10 Automotive Startups to Watch in 2018

With autonomous vehicles of all levels on the very near horizon and electric vehicles gaining in popularity, the entire auto industry is poised to make a drastic shift in the coming years. Autos aren’t just manufactured machines anymore, they’re technology products in the same way that any computer or consumer electronic device.


Because of this, a sizable startup culture is beginning to spring up around the automotive industry. Beyond ride-sharing apps like Lyft and Uber startups are taking on big issues from cyber security, to facilitating autonomous driving, and even developing the infrastructure to support electric vehicles. One start up is even pushing to open-source autonomous car technology.

2018 will continue to see a sea change in the automotive industry. Here, we’ve rounded up 10 startups at the forefront of that wave that will be worth keeping an eye on through 2018 and beyond.

[Image source: WayRay]

Argus Cyber Security

Connected and autonomous cars come with a whole slew of new cyber security considerations. Case studies of car hacking have been popping up for a few years now and as more connected vehicles and services around them come online, vehicle cybersecurity will become an increasingly critical issue.

Founded in 2013, Israel-based Argus Cyber Security provides solution suites to protect connected cars and commercial vehicles against cyber-attacks via bluetooth, cellular, and other wireless connections. The company wants to do for your car what your anti-virus software does for your computer. In October, Argus along with German company Elektrobit announced an end-to-end solution for providing secure over-the-air (OTA) updates to connected vehicle software.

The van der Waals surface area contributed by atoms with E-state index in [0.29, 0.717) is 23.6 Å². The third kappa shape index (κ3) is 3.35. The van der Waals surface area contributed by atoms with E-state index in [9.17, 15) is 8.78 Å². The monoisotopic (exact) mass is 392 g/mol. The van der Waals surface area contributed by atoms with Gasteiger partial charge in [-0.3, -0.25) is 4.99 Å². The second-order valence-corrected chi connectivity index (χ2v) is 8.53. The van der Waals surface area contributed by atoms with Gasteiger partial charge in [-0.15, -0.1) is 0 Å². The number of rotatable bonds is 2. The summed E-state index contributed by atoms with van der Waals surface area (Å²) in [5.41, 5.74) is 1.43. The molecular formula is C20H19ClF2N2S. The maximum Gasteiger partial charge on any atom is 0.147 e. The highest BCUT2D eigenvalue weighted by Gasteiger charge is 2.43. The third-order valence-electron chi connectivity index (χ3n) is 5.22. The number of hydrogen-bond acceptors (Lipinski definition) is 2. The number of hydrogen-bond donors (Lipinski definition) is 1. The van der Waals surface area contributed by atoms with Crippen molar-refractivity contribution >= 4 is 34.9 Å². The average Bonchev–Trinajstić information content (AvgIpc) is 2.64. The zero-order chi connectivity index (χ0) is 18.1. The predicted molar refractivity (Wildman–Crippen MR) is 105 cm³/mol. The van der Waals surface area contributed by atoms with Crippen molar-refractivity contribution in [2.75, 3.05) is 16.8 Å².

“Our software updates OTA solution with Elektrobit integrates technologies that enable automakers to overcome unique automotive update challenges across the vehicle lifespan, said Yaron Galula, Co-Founder and CTO of Argus Cyber Security. “… The solution is laser-focused on minimizing vehicle down-time, bandwidth, and is easy to use.”

[Image source: Pixabay]


How are we going to teach autonomous cars how to drive? Particularly as it becomes clear that autonomous vehicles will need a variety of sensors and cameras to function properly? Israel-based Cognata is using virtual reality (VR) simulation in conjunction with deep learning to allow vehicle manufacturers to train autonomous vehicles in VR scenarios before being physically deployed. Cognata’s simulation engine reproduces input from LiDAR, radar, and other sensors in high fidelity and is able emulate how these sensors react to real-world materials such as glass, metal, and concrete, that would be found in and around roads.

The company says it can also recreate cities anywhere in the world, giving manufacturers a dramatically expanded range of testing scenarios beyond the current limited geographies. “Every autonomous vehicle developer faces the same challenge—it is really hard to generate the numerous edge cases and the wide variety of real-world environments,” Danny Atsmon, founder and CEO of Cognata said. “Our simulation platform rapidly pumps out large volumes of rich training data to fuel these algorithms.

[Image source: Cognata]

EV Safe Charge

Los Angeles-based EV Safe Charge isn’t focused on next-gen electric vehicles, but rather the infrastructure that will support them. Similar to Solar City’s solar panel distribution, EV Safe Charge is aiming to become a one-stop shop for the installation of electric vehicle charging stations for all levels of customers from residential to commercial. The company offers a variety of chargers from suppliers including Bosch, ClipperCreek, EV-Box, EV Connect, and JuiceBox. In November EV Safe Charge announced a partnership with EV Match, a service that allows electric vehicle owners to find charging stations and reserve and pay for charging time in advance. Through this partnership any EV Safe Charge customer will be able to list their charger as part of EV Match and collect revenue on charges, thus expanding EV Match’s network of offerings for its customers.